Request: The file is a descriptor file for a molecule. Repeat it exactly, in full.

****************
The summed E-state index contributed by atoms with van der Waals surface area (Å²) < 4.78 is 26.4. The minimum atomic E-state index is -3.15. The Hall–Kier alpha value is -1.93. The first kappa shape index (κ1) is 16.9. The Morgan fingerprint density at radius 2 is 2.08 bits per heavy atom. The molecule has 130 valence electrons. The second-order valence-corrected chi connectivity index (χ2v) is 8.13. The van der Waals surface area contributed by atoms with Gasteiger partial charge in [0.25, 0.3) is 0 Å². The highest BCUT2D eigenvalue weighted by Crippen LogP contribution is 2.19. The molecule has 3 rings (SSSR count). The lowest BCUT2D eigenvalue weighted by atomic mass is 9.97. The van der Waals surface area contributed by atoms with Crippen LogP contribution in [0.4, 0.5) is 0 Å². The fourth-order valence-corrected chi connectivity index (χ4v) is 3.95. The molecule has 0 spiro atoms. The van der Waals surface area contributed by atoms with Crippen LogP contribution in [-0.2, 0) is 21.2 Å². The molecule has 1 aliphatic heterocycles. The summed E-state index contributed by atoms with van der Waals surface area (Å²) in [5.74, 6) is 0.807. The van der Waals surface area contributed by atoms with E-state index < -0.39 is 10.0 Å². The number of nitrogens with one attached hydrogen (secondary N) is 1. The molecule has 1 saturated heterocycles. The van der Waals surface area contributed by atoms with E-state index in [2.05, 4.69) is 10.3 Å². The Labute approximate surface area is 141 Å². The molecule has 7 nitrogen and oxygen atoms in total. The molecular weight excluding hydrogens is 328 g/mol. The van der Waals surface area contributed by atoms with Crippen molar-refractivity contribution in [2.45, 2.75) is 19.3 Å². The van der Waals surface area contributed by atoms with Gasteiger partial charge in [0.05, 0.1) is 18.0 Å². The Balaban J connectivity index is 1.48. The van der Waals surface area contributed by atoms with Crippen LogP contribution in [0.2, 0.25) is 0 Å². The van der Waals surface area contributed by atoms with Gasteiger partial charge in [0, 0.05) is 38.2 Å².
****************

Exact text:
The summed E-state index contributed by atoms with van der Waals surface area (Å²) < 4.78 is 26.4. The minimum atomic E-state index is -3.15. The Hall–Kier alpha value is -1.93. The first kappa shape index (κ1) is 16.9. The Morgan fingerprint density at radius 2 is 2.08 bits per heavy atom. The molecule has 130 valence electrons. The second-order valence-corrected chi connectivity index (χ2v) is 8.13. The van der Waals surface area contributed by atoms with Gasteiger partial charge in [0.25, 0.3) is 0 Å². The highest BCUT2D eigenvalue weighted by Crippen LogP contribution is 2.19. The molecule has 3 rings (SSSR count). The lowest BCUT2D eigenvalue weighted by atomic mass is 9.97. The van der Waals surface area contributed by atoms with Crippen LogP contribution in [0.4, 0.5) is 0 Å². The fourth-order valence-corrected chi connectivity index (χ4v) is 3.95. The molecule has 0 spiro atoms. The van der Waals surface area contributed by atoms with Crippen LogP contribution in [-0.2, 0) is 21.2 Å². The molecule has 1 aliphatic heterocycles. The summed E-state index contributed by atoms with van der Waals surface area (Å²) in [5.74, 6) is 0.807. The van der Waals surface area contributed by atoms with E-state index < -0.39 is 10.0 Å². The number of nitrogens with one attached hydrogen (secondary N) is 1. The molecule has 1 saturated heterocycles. The van der Waals surface area contributed by atoms with E-state index in [2.05, 4.69) is 10.3 Å². The Labute approximate surface area is 141 Å². The molecule has 7 nitrogen and oxygen atoms in total. The molecular weight excluding hydrogens is 328 g/mol. The van der Waals surface area contributed by atoms with Crippen molar-refractivity contribution in [2.45, 2.75) is 19.3 Å². The van der Waals surface area contributed by atoms with Gasteiger partial charge in [0.05, 0.1) is 18.0 Å². The Balaban J connectivity index is 1.48. The van der Waals surface area contributed by atoms with Crippen LogP contribution in [0.2, 0.25) is 0 Å². The van der Waals surface area contributed by atoms with Gasteiger partial charge in [0, 0.05) is 38.2 Å².